For Release November 14, 2004

Soybean Rust Disease Now in the United States

by Chuck Otte, Geary County Extension Agent

We knew it was going to happen eventually. Soybean rust had moved from its native Asia to southern South America and then this summer it was found in South America north of the equator. Of course, then we had to have a wonderful series of tropical storms that constantly swept air masses from northern South America across the Gulf of Mexico. So it is probably no surprise that late last week, soybean rust was found on soybean plants in research plots in Louisiana.

One of the real advantages of growing soybeans is that we historically have not had to worry about insect or disease pests, to speak of, with the crop. Any problems were generally minor in nature and easily dealt with. In fact many of the diseases were often associated with drought stress so we had far more losses from lack of moisture than from pests. Plant the soybeans, apply some fertilizer, maybe, keep the weeds controlled and harvest the crop.

There are two races of soybean rust. As luck, or bad luck, would have it, the race that was found in Louisiana was the more aggressive and destructive race. Soybean rust can be controlled with judicious use of several fungicides. But fungicides cost money and take profit out of your pocket.

Like many of the rust diseases, we expect soybean rust to not overwinter in Kansas but to blow in every year on southern winds. It likes humid weather with rainfall, think of wheat rust, so hot dry summer conditions are going to be a detriment to this pathogen. If it does get established and goes untreated, it can completely defoliate a plant in 10 to 14 days. The rust can infect leaves and pods. Untreated infestations will obviously lose yield through loss of leaf area and dying pods.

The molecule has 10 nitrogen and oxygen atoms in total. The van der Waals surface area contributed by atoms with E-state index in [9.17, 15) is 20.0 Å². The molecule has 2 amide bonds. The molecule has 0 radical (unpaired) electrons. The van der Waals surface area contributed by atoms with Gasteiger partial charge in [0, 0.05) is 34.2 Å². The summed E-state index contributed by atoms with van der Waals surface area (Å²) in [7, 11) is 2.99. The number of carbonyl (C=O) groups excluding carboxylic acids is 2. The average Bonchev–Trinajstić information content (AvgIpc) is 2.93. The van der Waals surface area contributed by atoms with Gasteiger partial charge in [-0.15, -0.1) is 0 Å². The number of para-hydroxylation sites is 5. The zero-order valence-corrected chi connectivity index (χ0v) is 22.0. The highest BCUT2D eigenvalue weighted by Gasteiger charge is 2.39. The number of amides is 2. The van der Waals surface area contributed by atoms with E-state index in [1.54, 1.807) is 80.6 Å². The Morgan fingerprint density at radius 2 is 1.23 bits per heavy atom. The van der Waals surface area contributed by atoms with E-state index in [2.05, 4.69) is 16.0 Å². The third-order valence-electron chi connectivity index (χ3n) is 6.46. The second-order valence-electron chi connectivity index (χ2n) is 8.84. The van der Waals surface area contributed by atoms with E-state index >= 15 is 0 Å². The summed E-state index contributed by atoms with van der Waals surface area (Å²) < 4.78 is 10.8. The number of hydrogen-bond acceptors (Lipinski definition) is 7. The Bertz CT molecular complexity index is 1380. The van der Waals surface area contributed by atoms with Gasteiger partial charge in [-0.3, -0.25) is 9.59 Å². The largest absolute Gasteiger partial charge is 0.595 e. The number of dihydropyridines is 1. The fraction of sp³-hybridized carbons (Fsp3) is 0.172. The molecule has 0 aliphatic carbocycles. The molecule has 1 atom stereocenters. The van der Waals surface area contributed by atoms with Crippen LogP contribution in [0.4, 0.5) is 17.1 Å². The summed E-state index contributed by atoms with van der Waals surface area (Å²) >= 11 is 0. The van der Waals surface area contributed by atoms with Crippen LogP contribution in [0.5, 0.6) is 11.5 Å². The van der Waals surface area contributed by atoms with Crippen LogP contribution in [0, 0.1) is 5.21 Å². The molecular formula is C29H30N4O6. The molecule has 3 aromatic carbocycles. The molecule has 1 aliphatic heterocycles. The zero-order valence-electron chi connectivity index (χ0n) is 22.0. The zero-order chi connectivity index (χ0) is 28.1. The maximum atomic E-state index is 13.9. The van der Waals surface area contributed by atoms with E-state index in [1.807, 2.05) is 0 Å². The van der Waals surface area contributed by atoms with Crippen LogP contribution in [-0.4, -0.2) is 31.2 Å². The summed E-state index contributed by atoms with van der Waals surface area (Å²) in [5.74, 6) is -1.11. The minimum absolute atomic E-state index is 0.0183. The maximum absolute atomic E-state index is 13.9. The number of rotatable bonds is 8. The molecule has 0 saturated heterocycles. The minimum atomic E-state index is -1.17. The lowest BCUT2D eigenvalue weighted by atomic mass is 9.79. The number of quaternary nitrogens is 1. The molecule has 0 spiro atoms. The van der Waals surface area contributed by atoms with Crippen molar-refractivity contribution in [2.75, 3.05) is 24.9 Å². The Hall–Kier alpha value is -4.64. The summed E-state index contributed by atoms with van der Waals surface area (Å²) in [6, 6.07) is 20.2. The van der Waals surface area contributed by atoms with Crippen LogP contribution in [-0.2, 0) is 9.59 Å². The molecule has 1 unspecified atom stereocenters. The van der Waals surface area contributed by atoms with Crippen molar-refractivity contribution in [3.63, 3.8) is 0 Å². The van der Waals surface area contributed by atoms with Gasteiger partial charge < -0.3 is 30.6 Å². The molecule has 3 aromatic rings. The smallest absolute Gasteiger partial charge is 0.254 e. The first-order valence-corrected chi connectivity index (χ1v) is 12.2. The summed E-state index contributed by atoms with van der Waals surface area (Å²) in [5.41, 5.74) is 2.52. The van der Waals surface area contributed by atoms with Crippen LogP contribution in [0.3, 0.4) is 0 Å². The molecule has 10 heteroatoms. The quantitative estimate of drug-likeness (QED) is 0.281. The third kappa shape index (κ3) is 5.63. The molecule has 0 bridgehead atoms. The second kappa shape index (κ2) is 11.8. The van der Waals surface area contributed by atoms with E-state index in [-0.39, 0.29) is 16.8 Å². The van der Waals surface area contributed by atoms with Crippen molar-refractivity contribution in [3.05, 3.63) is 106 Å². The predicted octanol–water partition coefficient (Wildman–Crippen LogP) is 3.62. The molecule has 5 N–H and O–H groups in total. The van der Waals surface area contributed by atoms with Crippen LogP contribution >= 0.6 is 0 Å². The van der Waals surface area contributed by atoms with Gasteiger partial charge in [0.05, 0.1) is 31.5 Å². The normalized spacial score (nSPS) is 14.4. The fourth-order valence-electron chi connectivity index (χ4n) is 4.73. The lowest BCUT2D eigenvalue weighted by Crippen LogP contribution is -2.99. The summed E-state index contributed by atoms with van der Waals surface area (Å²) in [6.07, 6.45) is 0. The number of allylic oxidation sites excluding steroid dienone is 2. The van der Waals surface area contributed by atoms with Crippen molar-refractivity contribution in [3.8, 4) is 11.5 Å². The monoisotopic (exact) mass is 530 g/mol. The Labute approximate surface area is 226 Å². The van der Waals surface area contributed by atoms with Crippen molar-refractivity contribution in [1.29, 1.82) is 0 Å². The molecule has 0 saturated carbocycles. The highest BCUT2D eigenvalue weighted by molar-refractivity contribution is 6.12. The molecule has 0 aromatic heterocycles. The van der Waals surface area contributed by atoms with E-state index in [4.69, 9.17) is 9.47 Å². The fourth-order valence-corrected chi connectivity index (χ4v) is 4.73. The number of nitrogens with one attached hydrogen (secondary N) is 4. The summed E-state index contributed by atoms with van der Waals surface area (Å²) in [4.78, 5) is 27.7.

We do not yet know what to expect from this disease in Kansas. Since this has not been a concern for soybean production in the USA before, it is doubtful that we have much resistance to the disease in any of our varieties. If we consider normal Kansas summer weather conditions, we would anticipate it being the worst in southeast Kansas and becoming less of a problem as we move north and west. It also tends to favor cooler damper weather so we would expect it to be more of a late summer problem, probably September and October. This is to our benefit because in most years our soybean plants are starting to shut down by early September except on the longer season varieties that are typically grown in the southeastern part of the state. But if you think back to this growing season, June and July could have been highly favorable to this disease. This would be the worst case scenario!

What do we do now? During the winter K-State and USDA will be gearing up with a lot of educational information. Look for this in your mailbox and printed ag media sources. A good webiste exists at EPA had already started registering several fungicides for use on soybean rust in anticipation of the disease arriving so there will be tools to battle the disease. I would not start making drastic plans to move away from soybean production. But it does point out the need to keep a balanced mix of crops in your production plan. What it definitely means is that soybean production in the United States has just entered a whole new phase!


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